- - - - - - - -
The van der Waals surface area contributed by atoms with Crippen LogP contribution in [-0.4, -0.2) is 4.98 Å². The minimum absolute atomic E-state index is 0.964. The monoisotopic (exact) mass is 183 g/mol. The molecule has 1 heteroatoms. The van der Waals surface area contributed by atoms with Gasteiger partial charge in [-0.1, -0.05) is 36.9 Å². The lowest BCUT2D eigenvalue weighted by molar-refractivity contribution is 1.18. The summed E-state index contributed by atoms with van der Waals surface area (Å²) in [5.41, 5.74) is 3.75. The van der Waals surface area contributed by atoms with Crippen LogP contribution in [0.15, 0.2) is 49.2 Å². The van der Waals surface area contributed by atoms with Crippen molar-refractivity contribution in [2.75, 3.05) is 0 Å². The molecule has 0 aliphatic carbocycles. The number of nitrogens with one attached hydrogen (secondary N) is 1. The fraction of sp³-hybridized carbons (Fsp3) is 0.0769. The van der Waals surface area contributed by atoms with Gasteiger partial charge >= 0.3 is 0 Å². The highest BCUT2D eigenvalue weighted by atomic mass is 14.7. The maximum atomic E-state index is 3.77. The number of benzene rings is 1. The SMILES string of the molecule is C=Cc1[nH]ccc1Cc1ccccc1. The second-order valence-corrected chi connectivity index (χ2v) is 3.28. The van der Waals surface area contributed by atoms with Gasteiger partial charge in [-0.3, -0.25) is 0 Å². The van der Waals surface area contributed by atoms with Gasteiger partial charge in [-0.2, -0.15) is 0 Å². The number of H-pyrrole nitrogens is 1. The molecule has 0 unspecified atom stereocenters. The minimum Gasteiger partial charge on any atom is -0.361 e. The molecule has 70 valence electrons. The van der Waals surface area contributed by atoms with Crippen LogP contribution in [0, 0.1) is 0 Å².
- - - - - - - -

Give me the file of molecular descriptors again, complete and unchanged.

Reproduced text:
The van der Waals surface area contributed by atoms with Crippen LogP contribution in [-0.4, -0.2) is 4.98 Å². The minimum absolute atomic E-state index is 0.964. The monoisotopic (exact) mass is 183 g/mol. The molecule has 1 heteroatoms. The van der Waals surface area contributed by atoms with Gasteiger partial charge in [-0.1, -0.05) is 36.9 Å². The lowest BCUT2D eigenvalue weighted by molar-refractivity contribution is 1.18. The summed E-state index contributed by atoms with van der Waals surface area (Å²) in [5.41, 5.74) is 3.75. The van der Waals surface area contributed by atoms with Crippen LogP contribution in [0.15, 0.2) is 49.2 Å². The van der Waals surface area contributed by atoms with Crippen molar-refractivity contribution in [2.75, 3.05) is 0 Å². The molecule has 0 aliphatic carbocycles. The number of nitrogens with one attached hydrogen (secondary N) is 1. The fraction of sp³-hybridized carbons (Fsp3) is 0.0769. The van der Waals surface area contributed by atoms with Gasteiger partial charge >= 0.3 is 0 Å². The highest BCUT2D eigenvalue weighted by atomic mass is 14.7. The maximum atomic E-state index is 3.77. The number of benzene rings is 1. The SMILES string of the molecule is C=Cc1[nH]ccc1Cc1ccccc1. The second-order valence-corrected chi connectivity index (χ2v) is 3.28. The van der Waals surface area contributed by atoms with Gasteiger partial charge in [-0.3, -0.25) is 0 Å². The van der Waals surface area contributed by atoms with Gasteiger partial charge in [-0.2, -0.15) is 0 Å². The number of H-pyrrole nitrogens is 1. The molecule has 0 unspecified atom stereocenters. The minimum Gasteiger partial charge on any atom is -0.361 e. The molecule has 70 valence electrons. The van der Waals surface area contributed by atoms with Crippen LogP contribution in [0, 0.1) is 0 Å².